Except, of course, on the Sabbath day, when God rests.  So for this one day, God made an exception to the rule and instructed them to gather up extra manna on the day before. On this one day the manna would stay fresh a little longer.  This taught them another lesson – the lesson of preparing, being ready.  They use what God provides to take care of their own needs.

Now just in case you’re wondering right now: what is the statistical likelihood of this stuff falling every day except the seventh day, in a continuous cycle?  I ask you, please, not to worry about that.  The point of the story is just that people who put their trust in God will be fed by the hand of God.  The people who put their trust in God, in fact, will see God’s blessings everywhere.  God’s bread is everywhere.

Stories about people being fed are all over the Bible.  I couldn’t begin to try to tell you about all of them.  It is clear from the scriptures that feeding hungry people is one of the things God does best.  Bread is life. 

But we also know that we need much more than bread to live.  We need fellowship.  We need love.  We need purpose to our lives.  And God provides for us in these ways, as well.

The story in Luke where Jesus sits at table with a whole convention of tax collectors begins to tell that story. 

He sees Levi, the tax collector at his work, and simply says to him, “Follow me.”  Levi rises from his table and walks away from it to follow Jesus.  He asks no questions, he makes no excuses.  He follows Jesus and never looks back.

Levi, who would become the disciple Matthew, found something that day when Jesus called to him – a different kind of bread.  He found the bread that would fill the hunger in him that nothing else could fill.  He found the fellowship of the Lord. And he found purpose for his life.

Of course, having found something so good, he wanted to share it with his friends, all tax collectors, apparently.  Who else would a tax collector socialize with?  Right? Outcasts only have other outcasts.  So the outcasts had a party together at Levi’s house.

But now they had a new friend – Jesus.  And as he wined and dined with the fellowship of tax collectors, the local Pharisees looked on with horror, because in their eyes Jesus was proving just how inept he was as a leader, a teacher. Sitting at table with sinners, defiling himself with their filth.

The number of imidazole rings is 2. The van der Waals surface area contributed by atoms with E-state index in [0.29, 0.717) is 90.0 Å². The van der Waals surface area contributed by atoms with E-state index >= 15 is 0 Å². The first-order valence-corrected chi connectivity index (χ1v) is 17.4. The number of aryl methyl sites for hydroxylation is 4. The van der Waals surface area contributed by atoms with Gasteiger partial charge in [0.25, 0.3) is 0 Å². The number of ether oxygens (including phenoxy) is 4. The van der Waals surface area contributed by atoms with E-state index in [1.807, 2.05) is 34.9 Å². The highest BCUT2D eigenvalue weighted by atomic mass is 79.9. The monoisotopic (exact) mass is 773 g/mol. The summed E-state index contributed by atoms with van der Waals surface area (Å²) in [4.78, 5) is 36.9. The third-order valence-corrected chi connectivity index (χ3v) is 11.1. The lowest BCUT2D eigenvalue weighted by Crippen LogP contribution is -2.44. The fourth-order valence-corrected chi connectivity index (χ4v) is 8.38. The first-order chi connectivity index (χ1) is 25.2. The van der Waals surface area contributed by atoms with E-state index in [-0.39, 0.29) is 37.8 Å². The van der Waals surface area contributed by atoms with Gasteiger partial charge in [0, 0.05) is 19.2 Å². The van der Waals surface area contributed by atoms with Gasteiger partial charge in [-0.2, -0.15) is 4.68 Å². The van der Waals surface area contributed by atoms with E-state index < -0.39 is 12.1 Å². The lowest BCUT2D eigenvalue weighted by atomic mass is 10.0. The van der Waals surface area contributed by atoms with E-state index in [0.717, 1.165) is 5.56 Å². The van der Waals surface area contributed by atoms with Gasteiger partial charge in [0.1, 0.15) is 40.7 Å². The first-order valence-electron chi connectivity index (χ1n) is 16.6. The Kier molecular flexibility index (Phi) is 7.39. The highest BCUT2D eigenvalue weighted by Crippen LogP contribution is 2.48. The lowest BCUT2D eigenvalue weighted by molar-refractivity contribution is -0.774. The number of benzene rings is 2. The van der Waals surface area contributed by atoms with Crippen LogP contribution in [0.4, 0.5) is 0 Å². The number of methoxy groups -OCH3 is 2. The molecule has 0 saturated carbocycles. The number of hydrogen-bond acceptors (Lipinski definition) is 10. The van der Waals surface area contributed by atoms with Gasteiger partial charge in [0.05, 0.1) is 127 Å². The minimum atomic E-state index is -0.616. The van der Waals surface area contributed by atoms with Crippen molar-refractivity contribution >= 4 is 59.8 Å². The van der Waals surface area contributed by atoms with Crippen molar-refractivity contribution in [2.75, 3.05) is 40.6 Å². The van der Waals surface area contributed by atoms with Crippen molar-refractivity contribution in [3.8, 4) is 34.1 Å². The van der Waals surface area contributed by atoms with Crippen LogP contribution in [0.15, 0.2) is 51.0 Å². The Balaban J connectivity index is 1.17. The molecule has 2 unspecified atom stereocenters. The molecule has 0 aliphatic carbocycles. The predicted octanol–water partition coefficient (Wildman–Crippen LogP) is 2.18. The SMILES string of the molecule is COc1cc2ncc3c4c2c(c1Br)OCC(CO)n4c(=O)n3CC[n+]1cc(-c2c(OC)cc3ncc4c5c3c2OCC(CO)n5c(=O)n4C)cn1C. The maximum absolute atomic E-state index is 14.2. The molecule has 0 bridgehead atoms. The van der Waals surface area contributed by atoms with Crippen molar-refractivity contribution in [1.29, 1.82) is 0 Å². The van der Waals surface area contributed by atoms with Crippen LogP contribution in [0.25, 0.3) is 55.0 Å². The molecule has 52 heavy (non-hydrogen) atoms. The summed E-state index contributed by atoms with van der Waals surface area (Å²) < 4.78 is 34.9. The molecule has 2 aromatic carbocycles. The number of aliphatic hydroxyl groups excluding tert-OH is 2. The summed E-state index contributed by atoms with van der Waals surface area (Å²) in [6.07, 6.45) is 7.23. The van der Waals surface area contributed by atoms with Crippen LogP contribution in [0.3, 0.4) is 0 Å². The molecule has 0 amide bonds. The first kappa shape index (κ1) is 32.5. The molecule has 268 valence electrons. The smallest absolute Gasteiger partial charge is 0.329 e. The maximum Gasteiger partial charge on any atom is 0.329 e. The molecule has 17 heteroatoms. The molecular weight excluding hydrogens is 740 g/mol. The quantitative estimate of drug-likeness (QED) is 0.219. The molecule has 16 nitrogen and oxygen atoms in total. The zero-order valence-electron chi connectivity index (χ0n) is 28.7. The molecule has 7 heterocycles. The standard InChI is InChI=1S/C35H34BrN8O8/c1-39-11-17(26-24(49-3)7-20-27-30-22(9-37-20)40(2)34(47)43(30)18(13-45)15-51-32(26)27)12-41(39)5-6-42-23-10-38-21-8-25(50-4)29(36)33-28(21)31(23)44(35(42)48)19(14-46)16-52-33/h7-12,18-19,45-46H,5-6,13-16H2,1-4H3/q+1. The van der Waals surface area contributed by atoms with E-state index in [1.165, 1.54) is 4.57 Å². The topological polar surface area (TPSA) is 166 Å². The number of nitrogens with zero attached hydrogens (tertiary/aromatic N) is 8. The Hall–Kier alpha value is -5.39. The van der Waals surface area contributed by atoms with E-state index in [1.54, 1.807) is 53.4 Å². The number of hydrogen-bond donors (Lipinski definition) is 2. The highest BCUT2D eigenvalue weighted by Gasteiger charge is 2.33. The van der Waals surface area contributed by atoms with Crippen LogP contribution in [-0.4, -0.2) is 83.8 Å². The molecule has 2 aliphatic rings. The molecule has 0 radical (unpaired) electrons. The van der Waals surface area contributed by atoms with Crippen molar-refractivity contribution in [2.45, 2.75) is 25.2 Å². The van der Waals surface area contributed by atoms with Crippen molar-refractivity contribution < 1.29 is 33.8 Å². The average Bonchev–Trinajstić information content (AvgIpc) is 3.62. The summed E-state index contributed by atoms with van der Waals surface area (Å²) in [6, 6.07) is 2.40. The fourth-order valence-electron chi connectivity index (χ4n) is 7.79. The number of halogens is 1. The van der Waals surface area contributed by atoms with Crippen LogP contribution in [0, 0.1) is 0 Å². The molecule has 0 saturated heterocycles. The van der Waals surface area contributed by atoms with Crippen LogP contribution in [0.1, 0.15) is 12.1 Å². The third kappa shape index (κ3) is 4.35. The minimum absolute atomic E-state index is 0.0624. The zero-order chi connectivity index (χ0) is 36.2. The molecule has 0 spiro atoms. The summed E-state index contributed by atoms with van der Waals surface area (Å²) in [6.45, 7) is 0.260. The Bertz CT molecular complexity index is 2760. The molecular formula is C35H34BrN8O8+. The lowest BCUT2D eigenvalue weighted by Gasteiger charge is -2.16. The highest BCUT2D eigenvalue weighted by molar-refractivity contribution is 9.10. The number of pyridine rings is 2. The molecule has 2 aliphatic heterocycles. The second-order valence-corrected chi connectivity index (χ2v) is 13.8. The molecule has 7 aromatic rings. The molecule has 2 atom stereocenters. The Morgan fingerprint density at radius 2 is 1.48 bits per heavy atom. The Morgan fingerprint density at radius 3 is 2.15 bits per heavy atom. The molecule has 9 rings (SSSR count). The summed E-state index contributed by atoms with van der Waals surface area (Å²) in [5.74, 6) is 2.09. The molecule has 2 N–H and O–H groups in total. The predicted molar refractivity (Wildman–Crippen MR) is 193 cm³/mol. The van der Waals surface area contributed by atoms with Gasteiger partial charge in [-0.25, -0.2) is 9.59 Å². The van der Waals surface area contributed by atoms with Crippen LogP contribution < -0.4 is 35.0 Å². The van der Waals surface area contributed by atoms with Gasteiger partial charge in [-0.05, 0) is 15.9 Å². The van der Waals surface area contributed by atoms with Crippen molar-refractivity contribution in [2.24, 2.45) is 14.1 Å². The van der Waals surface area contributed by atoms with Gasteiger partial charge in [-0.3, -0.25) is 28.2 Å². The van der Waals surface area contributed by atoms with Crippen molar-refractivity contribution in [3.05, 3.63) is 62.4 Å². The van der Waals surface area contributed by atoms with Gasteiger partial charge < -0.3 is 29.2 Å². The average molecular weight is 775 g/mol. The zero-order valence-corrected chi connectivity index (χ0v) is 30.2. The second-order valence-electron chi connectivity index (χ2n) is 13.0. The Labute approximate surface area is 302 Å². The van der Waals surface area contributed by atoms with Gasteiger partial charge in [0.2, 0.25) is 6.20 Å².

Tax collectors may not seem quite so awful to us, but it was the way they used people that made them so contemptible.  Levi and the other tax collectors were despised because they used the people of Israel for their own personal gain.  To the Jewish tax collectors, their fellow Jews were useful to them only so far as they could squeeze something out of them.  They weren’t interested in person-to-person interactions – they were interested in transactions.

It is a very human weakness we share with the Tax Collectors, the Pharisees, the Egyptians, and all different people from all times and places – the desire for our interactions to be transactions, where there is something in it for us.

Yet Jesus dined with all of them – tax collectors, Samaritans, sinners – he shared bread with them anyway.  He didn’t hang out with Levi because he was hoping for a tax break.  He called out Levi because Levi was a hungry man.  And in this he showed all of Israel a different way – God’s way.

God does not withhold the bread of life from any of God’s children – no matter who they are.

All who are hungry, if they come to him, shall be fed.  God will give them what they need.  If they have eyes to see, and ears to hear, and hearts to know, they will find that bread is everywhere.

God gives us what we need.  This we learn from the stories of scripture and from the stories of our very lives.  And just as we have been fed, God calls us to feed others in his name.  Simply because they need it.

To give people what they need simply because they need it.  Not because they are somehow useful to us. 

To welcome people into the fellowship we share simply because they need it.  Not because they are somehow useful to us. 

The world may have taught us to give only to the deserving, to love only those who love us first, but God calls us to a different way of living: to bless because we have been blessed by God, to welcome because we have been welcomed by God, to love because we have been loved by God.

May you open the eyes of your heart and see that God’s bread is everywhere, and may you share it with gladness.

Thanks be to God.